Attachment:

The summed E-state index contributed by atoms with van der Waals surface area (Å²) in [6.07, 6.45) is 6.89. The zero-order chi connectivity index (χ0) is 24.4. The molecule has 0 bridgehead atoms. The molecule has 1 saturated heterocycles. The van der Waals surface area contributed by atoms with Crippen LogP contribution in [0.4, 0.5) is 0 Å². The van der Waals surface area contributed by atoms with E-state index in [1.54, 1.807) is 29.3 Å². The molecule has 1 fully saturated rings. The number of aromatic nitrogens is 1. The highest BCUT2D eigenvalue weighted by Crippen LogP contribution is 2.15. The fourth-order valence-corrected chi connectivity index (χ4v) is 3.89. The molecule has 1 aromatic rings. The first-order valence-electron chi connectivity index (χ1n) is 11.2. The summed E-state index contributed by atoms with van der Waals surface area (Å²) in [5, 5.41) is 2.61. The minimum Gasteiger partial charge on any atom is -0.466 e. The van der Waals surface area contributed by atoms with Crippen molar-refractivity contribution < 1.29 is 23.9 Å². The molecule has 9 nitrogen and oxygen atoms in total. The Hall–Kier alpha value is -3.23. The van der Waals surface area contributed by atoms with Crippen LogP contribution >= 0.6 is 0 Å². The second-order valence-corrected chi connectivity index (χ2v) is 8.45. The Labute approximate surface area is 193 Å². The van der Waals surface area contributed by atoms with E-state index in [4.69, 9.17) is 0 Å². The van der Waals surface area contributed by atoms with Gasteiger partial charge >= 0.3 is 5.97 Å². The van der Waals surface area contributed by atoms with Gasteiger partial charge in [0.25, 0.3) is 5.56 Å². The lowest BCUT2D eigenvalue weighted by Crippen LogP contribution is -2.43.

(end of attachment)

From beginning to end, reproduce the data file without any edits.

The summed E-state index contributed by atoms with van der Waals surface area (Å²) in [6.07, 6.45) is 6.89. The zero-order chi connectivity index (χ0) is 24.4. The molecule has 0 bridgehead atoms. The molecule has 1 saturated heterocycles. The van der Waals surface area contributed by atoms with Crippen LogP contribution in [0.4, 0.5) is 0 Å². The van der Waals surface area contributed by atoms with E-state index in [1.54, 1.807) is 29.3 Å². The molecule has 1 fully saturated rings. The number of aromatic nitrogens is 1. The highest BCUT2D eigenvalue weighted by Crippen LogP contribution is 2.15. The fourth-order valence-corrected chi connectivity index (χ4v) is 3.89. The molecule has 1 aromatic rings. The first-order valence-electron chi connectivity index (χ1n) is 11.2. The summed E-state index contributed by atoms with van der Waals surface area (Å²) in [5, 5.41) is 2.61. The minimum Gasteiger partial charge on any atom is -0.466 e. The van der Waals surface area contributed by atoms with Crippen molar-refractivity contribution < 1.29 is 23.9 Å². The molecule has 9 nitrogen and oxygen atoms in total. The Hall–Kier alpha value is -3.23. The van der Waals surface area contributed by atoms with Crippen LogP contribution >= 0.6 is 0 Å². The second-order valence-corrected chi connectivity index (χ2v) is 8.45. The Labute approximate surface area is 193 Å². The van der Waals surface area contributed by atoms with E-state index in [4.69, 9.17) is 0 Å². The van der Waals surface area contributed by atoms with Gasteiger partial charge >= 0.3 is 5.97 Å². The van der Waals surface area contributed by atoms with Gasteiger partial charge in [0.25, 0.3) is 5.56 Å². The lowest BCUT2D eigenvalue weighted by Crippen LogP contribution is -2.43.